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Increasing the dependability of overall teacher judgments

On this page, guidance is given on ways to increase the dependability of judgments and the students' role in this. Included in the section are a summary of considerations when making OTJs, and questions which schools can use for discussion in staff, department or syndicate meetings.

Increasing the dependability of evidence from all sources is fundamental to reaching a valid and defensible OTJ.

Students’ performance will vary from day to day depending on:

  • the nature of the assessment task
  • the conditions in which the assessment is undertaken
  • the purpose of the assessment
  • the student’s preparation
  • the student’s engagement and motivation.

When teachers experience some degree of inconsistency with assessment information, they should inquire into this further. If the inconsistency cannot be explained by normal variation in students’ performance, then there may be a need to collect further information in order to reach robust judgments.


Moderation can help to improve the dependability of an OTJ, and of the evidence that informs and supports it. Teachers should moderate both their assessments and their overall judgments in relation to the New Zealand Curriculum. This process is discussed in more detail in the Moderation section of this site.

Student participation

Students should actively participate throughout the assessment process and in determining their OTJ. They may be encouraged to comment on or even question the OTJ if they believe evidence of their learning supports a different judgment.

This is a vitally important characteristic of effective assessment for learning.

It benefits the students' assessment capability by clarifying what they know, understand and can do, and what they need to learn next. All students can participate in the assessment process to some degree. As their assessment capability grows and develops, they can become more and more actively involved.

Including the students in the judgment-making process will also give them confidence to talk about their achievement and progress with their parents, family and whānau.

Involving students – an example illustrates how, through conversation, year 5–6 students become clearer about their learning, progress, and achievement.


  • Making judgments involves both student and teacher.
  • Evidence is collected cumulatively over the year, in contexts across the curriculum and is brought together to judge achievement in relation to the New Zealand Curriculum.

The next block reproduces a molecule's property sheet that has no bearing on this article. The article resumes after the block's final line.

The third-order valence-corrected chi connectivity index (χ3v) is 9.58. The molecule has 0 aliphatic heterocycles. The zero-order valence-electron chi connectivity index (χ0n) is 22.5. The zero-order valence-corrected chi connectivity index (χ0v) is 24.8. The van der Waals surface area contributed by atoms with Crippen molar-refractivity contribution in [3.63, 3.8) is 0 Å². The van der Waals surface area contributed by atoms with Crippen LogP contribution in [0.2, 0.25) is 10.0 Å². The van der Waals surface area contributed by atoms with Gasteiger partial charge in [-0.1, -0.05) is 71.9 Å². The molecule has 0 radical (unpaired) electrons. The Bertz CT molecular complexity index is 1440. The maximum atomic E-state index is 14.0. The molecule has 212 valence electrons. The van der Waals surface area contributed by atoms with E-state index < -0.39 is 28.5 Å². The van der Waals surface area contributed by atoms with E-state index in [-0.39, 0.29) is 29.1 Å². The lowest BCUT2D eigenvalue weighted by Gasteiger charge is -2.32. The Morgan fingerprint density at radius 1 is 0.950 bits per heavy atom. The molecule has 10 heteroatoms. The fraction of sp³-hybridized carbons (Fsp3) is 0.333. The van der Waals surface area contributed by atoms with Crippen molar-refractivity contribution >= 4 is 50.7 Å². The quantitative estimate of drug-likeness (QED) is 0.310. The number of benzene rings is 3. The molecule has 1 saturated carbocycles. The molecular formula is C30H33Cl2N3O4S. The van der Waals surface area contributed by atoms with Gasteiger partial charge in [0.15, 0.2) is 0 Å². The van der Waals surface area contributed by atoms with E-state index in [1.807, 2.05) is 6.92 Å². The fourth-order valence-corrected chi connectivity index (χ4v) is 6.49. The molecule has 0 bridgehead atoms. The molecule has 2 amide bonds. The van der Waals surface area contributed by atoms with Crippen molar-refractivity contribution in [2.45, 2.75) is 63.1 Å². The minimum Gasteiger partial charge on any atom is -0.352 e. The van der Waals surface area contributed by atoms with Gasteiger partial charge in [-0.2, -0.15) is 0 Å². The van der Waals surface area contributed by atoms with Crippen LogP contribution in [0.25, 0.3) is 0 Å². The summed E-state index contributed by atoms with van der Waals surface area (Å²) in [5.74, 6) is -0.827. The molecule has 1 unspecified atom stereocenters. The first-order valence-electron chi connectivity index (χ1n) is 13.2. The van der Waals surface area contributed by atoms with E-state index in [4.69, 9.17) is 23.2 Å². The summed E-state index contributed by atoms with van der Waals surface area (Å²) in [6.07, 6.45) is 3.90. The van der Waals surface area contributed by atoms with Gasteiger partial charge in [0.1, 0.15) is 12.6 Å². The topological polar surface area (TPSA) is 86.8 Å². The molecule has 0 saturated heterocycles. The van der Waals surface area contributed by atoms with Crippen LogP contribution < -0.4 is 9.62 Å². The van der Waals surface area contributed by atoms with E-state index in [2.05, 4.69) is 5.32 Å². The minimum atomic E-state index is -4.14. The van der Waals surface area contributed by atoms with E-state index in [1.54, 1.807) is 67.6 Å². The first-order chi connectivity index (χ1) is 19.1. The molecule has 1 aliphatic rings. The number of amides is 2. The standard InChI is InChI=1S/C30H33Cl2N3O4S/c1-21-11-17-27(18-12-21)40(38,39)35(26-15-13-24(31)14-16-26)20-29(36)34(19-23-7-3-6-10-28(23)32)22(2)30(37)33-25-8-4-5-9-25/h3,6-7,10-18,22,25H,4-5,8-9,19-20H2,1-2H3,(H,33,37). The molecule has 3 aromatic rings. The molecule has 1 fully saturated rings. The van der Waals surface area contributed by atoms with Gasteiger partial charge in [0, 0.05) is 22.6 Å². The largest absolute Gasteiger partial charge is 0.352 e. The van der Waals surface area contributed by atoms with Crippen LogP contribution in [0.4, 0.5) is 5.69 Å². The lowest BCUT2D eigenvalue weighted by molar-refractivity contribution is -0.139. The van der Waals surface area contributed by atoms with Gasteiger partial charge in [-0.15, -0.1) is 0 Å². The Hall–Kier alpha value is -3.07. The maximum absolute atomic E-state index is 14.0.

• There is a need for information from a range of assessment approaches so that decisions are dependable.
  • An overall teacher judgment is used to determine where a student's achievement sits in relation to the New Zealand Curriculum.
  • Moderation improves both the dependability of OTJs and the evidence that supports them.
  • Teacher curriculum and pedagogical content knowledge is essential for making a dependable OTJ.
  • Overall teacher judgments, constructed with students, are the basis of the reporting in relation to the New Zealand Curriculum.   

Questions for discussion

  • How might I involve students in the process of making OTJs in my classroom?
  • How much information might I need to determine an OTJ?
  • How might I support the judgments I make and how dependable are they?
  • What do I need to do to increase the dependability of my judgments?
  • How does our school manage moderation of OTJs?

The PaCT

The Progress and Consistency Tool (PaCT) supports dependable teacher judgments on student progress and achievement in relation to The New Zealand Curriculum. The richly-illustrated frameworks break down mathematics, reading and writing into different aspects and prompt teachers to notice what students know and can do. The engine of the PaCT captures teacher judgments on the aspects and recommends an overall judgment that teachers can confirm or review.

The PaCT helps overcome the difficulty of making overall judgments for students that achieve highly in some aspects of mathematics, reading and writing but not in others.

The PaCT also supports teaching and learning. The frameworks and illustrations improve understanding of the curriculum and encourage moderation processes within a school. 

If you are interested in using the PaCT go to curriculumprogresstools.education.govt.nz or contact progress.tools@education.govt.nz